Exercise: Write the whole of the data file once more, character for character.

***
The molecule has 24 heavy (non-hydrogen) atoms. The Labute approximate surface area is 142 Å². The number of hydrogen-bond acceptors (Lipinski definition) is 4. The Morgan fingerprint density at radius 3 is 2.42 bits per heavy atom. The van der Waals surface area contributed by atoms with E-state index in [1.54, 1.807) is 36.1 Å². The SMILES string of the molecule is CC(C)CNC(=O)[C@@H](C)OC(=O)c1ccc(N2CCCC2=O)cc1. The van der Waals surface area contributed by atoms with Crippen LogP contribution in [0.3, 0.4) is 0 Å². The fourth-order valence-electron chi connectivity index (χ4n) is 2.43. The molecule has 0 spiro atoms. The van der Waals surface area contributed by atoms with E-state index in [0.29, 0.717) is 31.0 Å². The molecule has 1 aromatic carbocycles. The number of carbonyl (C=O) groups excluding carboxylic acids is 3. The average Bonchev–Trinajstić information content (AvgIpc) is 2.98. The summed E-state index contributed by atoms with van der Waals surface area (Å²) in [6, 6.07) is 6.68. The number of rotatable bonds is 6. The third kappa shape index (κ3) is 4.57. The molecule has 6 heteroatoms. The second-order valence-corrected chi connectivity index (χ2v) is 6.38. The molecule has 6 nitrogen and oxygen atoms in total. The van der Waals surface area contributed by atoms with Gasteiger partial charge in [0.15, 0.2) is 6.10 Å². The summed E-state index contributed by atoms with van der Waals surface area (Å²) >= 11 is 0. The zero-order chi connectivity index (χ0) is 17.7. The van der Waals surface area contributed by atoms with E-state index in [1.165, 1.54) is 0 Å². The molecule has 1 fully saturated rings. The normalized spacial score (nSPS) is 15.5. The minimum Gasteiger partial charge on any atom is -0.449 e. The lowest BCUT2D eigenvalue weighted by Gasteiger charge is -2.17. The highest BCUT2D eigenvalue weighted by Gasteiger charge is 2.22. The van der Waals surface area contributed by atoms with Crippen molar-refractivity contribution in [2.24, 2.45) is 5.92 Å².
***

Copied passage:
The molecule has 24 heavy (non-hydrogen) atoms. The Labute approximate surface area is 142 Å². The number of hydrogen-bond acceptors (Lipinski definition) is 4. The Morgan fingerprint density at radius 3 is 2.42 bits per heavy atom. The van der Waals surface area contributed by atoms with E-state index in [1.54, 1.807) is 36.1 Å². The SMILES string of the molecule is CC(C)CNC(=O)[C@@H](C)OC(=O)c1ccc(N2CCCC2=O)cc1. The van der Waals surface area contributed by atoms with Crippen LogP contribution in [0.3, 0.4) is 0 Å². The fourth-order valence-electron chi connectivity index (χ4n) is 2.43. The molecule has 0 spiro atoms. The van der Waals surface area contributed by atoms with E-state index in [0.29, 0.717) is 31.0 Å². The molecule has 1 aromatic carbocycles. The number of carbonyl (C=O) groups excluding carboxylic acids is 3. The average Bonchev–Trinajstić information content (AvgIpc) is 2.98. The summed E-state index contributed by atoms with van der Waals surface area (Å²) in [6, 6.07) is 6.68. The number of rotatable bonds is 6. The third kappa shape index (κ3) is 4.57. The molecule has 6 heteroatoms. The second-order valence-corrected chi connectivity index (χ2v) is 6.38. The molecule has 6 nitrogen and oxygen atoms in total. The van der Waals surface area contributed by atoms with Gasteiger partial charge in [0.15, 0.2) is 6.10 Å². The summed E-state index contributed by atoms with van der Waals surface area (Å²) >= 11 is 0. The zero-order chi connectivity index (χ0) is 17.7. The van der Waals surface area contributed by atoms with E-state index in [1.165, 1.54) is 0 Å². The molecule has 1 fully saturated rings. The normalized spacial score (nSPS) is 15.5. The minimum Gasteiger partial charge on any atom is -0.449 e. The lowest BCUT2D eigenvalue weighted by Gasteiger charge is -2.17. The highest BCUT2D eigenvalue weighted by Gasteiger charge is 2.22. The van der Waals surface area contributed by atoms with Crippen molar-refractivity contribution in [2.24, 2.45) is 5.92 Å².